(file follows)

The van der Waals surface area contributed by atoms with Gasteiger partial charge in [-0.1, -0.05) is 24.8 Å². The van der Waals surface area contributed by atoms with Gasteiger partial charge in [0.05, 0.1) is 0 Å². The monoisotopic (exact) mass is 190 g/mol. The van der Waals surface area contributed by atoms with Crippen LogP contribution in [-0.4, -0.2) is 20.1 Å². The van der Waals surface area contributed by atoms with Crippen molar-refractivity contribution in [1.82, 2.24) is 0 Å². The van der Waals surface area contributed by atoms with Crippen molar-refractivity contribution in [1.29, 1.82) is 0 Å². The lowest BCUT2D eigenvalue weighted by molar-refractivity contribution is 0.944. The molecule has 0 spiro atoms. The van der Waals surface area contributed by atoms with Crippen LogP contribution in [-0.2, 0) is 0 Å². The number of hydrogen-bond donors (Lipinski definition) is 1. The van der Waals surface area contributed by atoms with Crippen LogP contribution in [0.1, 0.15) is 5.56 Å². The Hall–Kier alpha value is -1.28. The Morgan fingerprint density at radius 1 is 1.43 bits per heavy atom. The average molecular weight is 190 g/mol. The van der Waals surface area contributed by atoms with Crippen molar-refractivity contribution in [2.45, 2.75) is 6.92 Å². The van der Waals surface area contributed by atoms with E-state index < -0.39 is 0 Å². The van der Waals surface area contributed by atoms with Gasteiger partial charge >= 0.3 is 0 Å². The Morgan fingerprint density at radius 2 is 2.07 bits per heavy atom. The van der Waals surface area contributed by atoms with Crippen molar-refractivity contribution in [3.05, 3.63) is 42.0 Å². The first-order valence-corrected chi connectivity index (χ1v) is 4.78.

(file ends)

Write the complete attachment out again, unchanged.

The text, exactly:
The van der Waals surface area contributed by atoms with Gasteiger partial charge in [-0.1, -0.05) is 24.8 Å². The van der Waals surface area contributed by atoms with Gasteiger partial charge in [0.05, 0.1) is 0 Å². The monoisotopic (exact) mass is 190 g/mol. The van der Waals surface area contributed by atoms with Crippen LogP contribution in [-0.4, -0.2) is 20.1 Å². The van der Waals surface area contributed by atoms with Crippen molar-refractivity contribution in [1.82, 2.24) is 0 Å². The van der Waals surface area contributed by atoms with Crippen molar-refractivity contribution in [1.29, 1.82) is 0 Å². The lowest BCUT2D eigenvalue weighted by molar-refractivity contribution is 0.944. The molecule has 0 spiro atoms. The van der Waals surface area contributed by atoms with Crippen LogP contribution in [-0.2, 0) is 0 Å². The number of hydrogen-bond donors (Lipinski definition) is 1. The van der Waals surface area contributed by atoms with Crippen LogP contribution in [0.1, 0.15) is 5.56 Å². The Hall–Kier alpha value is -1.28. The Morgan fingerprint density at radius 1 is 1.43 bits per heavy atom. The average molecular weight is 190 g/mol. The van der Waals surface area contributed by atoms with Crippen molar-refractivity contribution in [2.45, 2.75) is 6.92 Å². The van der Waals surface area contributed by atoms with E-state index < -0.39 is 0 Å². The van der Waals surface area contributed by atoms with Gasteiger partial charge >= 0.3 is 0 Å². The Morgan fingerprint density at radius 2 is 2.07 bits per heavy atom. The van der Waals surface area contributed by atoms with Crippen molar-refractivity contribution in [3.05, 3.63) is 42.0 Å². The first-order valence-corrected chi connectivity index (χ1v) is 4.78.